Harlow Giles Unger. First Founding Father: Richard Henry Lee and the Call for Independence. New York: Da Capo Press, 2017. 336 pp. $28.00 (cloth), ISBN 978-0-306-82561-3.
Reviewed by Grace Miller (Independent Scholar)
Published on H-Nationalism (January, 2021)
Commissioned by Evan C. Rothera (University of Arkansas - Fort Smith)
In First Founding Father, Harlow Giles Unger credits another historical figure with the founding of American democracy—Richard Henry Lee. Unger, a prolific scholar of US history, has published twenty-seven books, ten of which are biographies of the Founding Fathers. Through correspondence, autobiographies, memoirs, and relevant artwork, Unger brings Lee’s role and his experience during the American Revolution to life. Unger traces Lee’s life alongside the story of US independence and argues for the critical, yet unacknowledged, role that Lee played in uniting the thirteen colonies and shaping the first democratic government. Incorporating Lee into the pantheon of the Founding Fathers challenges a popular historical record, but also adds nuance and complexity to the story of US independence.
First Founding Father contains a beginning, middle, and end of sorts: before the war, during the war, and after the war. During these critical phases, Unger makes clear that Richard Henry Lee was among the first to call for three important ideas—independence before the war, a union during the war, and a bill of rights after the war. All of these, as we know, eventually came to pass.
Richard Henry Lee began his political career in Virginia’s House of Burgess. Acts of Parliament, such as the Stamp Act, the Intolerable Acts, and the Quartering Act, shaped Lee’s perception of the colonies’ relationship with Great Britain. In Virginia, and later as a delegate to the First Continental Congress, Lee proposed a complete ban on trade with Britain and for the colonies to organize militias in preparation for war. He took his proposition one step further and called for the colonies to separate themselves from Britain. According to Unger, Lee’s proposition was “an invitation to Americans to unite in a new and independent nation” (p. 69)—one of the first calls for independence.
For the majority of the book (chapters 4–9), Unger tells the familiar story of the American Revolution through Richard Henry Lee’s perspective. In chapter 4, Unger establishes Lee’s role in the war, which provides the foundation for successive chapters. In terms of duty, Lee was charged with overseeing the “logistics” of war, which included providing financial and military assistance to General Washington’s army. In chapter 5, Unger focuses on the important relationships Lee fostered abroad. Through correspondence with his brothers, Arthur and William, who lived in London, Lee established an intelligence network and enlisted their help to seek foreign assistance. At Richard Henry’s request, Arthur connected with Pierre-Augustin Beaumarchais, a French agent, who ends up promising France’s military and financial assistance during the war.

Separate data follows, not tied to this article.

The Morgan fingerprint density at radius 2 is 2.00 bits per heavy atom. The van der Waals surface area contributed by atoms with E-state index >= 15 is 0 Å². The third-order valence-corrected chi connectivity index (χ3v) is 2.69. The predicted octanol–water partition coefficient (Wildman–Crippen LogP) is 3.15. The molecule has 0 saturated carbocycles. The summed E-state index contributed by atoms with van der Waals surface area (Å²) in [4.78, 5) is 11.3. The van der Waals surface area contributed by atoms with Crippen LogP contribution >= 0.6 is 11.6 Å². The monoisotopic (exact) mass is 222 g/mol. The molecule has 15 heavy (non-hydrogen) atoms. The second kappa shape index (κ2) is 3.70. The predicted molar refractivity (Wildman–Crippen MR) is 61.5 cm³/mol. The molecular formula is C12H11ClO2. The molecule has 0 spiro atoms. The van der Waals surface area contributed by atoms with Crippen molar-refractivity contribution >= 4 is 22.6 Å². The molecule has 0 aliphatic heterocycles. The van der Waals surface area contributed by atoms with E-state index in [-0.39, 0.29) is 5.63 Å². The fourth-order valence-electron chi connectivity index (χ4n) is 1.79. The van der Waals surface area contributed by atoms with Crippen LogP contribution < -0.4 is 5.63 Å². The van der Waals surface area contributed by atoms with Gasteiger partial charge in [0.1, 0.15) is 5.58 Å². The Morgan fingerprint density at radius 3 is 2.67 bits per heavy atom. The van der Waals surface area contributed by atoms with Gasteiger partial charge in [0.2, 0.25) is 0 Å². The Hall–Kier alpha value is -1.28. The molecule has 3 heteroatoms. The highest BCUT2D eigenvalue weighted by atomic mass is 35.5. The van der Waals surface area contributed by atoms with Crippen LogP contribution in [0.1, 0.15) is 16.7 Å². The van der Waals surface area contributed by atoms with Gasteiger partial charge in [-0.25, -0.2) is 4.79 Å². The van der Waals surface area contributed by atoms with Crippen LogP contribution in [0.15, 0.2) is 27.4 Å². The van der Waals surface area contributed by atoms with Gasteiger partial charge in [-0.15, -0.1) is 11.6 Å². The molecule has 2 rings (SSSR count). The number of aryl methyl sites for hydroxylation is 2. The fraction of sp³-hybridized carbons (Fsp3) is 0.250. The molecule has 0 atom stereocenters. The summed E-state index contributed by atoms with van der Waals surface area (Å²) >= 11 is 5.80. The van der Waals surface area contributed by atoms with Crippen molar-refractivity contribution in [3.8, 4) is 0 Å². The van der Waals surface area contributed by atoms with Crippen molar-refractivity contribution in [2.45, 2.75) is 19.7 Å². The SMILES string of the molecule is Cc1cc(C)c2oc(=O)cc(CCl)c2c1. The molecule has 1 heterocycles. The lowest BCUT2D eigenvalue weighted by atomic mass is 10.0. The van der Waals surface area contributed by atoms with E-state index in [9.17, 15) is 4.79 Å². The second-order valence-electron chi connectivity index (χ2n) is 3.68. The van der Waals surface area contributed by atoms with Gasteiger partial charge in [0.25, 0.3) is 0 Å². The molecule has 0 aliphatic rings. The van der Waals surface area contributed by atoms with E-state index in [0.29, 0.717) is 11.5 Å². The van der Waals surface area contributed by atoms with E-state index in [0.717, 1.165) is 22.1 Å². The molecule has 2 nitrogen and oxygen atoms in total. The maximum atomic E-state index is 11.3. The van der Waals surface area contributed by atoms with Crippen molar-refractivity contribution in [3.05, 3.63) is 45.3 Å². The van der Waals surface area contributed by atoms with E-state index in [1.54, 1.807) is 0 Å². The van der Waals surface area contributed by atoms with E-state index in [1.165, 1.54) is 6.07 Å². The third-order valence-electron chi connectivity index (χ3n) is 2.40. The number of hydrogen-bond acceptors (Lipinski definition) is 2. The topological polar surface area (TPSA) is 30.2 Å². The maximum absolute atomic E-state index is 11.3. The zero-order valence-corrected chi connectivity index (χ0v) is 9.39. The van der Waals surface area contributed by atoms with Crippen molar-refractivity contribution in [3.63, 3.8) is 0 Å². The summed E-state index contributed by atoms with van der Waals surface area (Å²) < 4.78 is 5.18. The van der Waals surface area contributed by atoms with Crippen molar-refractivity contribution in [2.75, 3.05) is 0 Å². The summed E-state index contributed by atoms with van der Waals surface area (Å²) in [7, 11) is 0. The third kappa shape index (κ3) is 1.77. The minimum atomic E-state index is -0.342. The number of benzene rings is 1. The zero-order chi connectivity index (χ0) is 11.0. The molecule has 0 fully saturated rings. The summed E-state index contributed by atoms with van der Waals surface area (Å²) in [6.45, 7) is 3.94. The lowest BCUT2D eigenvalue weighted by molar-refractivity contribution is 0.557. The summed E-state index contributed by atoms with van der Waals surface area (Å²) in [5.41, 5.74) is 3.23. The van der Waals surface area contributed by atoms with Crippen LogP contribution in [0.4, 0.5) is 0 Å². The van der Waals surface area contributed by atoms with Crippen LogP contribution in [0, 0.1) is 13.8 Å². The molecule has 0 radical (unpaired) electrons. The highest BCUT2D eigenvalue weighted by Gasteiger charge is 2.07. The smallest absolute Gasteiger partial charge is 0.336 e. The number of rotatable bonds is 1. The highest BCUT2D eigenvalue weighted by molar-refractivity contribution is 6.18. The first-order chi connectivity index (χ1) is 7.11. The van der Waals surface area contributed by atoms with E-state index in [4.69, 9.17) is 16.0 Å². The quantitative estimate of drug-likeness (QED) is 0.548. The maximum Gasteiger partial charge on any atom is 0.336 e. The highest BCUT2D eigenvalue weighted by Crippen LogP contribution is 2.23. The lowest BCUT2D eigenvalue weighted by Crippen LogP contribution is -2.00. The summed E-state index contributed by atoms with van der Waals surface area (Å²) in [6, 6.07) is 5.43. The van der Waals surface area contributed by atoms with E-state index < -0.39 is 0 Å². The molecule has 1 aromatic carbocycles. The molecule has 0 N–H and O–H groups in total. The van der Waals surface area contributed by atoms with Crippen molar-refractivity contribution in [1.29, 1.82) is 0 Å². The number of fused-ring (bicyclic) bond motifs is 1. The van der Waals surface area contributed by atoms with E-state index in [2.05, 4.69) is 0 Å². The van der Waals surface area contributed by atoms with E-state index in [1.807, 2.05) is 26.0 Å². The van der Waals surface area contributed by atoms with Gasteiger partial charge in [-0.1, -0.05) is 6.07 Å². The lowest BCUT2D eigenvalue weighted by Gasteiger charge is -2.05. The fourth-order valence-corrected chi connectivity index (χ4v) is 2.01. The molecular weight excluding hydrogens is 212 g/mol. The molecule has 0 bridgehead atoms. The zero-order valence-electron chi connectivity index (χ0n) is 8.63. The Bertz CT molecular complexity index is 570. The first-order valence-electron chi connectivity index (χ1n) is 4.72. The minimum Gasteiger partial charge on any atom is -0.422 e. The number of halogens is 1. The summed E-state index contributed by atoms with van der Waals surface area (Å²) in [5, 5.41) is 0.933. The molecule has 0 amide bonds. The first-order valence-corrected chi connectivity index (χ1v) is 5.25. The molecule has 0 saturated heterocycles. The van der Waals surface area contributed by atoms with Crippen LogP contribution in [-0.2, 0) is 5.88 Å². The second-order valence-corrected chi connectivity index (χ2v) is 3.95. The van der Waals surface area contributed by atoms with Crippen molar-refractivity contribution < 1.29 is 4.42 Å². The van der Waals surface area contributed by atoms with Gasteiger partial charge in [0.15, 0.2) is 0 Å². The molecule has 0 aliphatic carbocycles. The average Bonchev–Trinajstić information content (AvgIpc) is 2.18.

In addition to coordinating efforts abroad, Lee remained an influential political figure at home. In a prophetic statement to Congress, Lee claimed “that these United States are, and of right out to be, free and independent States” (p. 110). In chapter 6, Unger analyzes the drafting of the Declaration of Independence. Lee directly influenced this monumental document by campaigning for his resolution of self-determination and successfully influencing reluctant delegates. Moreover, Unger cleverly italicizes where Richard Henry Lee’s words appear in the Declaration, and strongly challenges the notion that Thomas Jefferson should so readily be accepted as “the Father of the Declaration.”
As the war drew to a close, Unger demonstrates, Lee’s efforts in securing military and financial assistance from France and providing troops for General Washington’s army helped the colonies win the war. When Washington needed troops and assistance most, he received a letter of alliance from France and reinforcements from the “States,” which Lee helped to secure. Through letters of correspondence between Lee and Washington, Unger establishes that the two maintained a strong relationship. Although Lee worked behind the scenes, he was nevertheless a critical orchestrator during the Revolutionary War.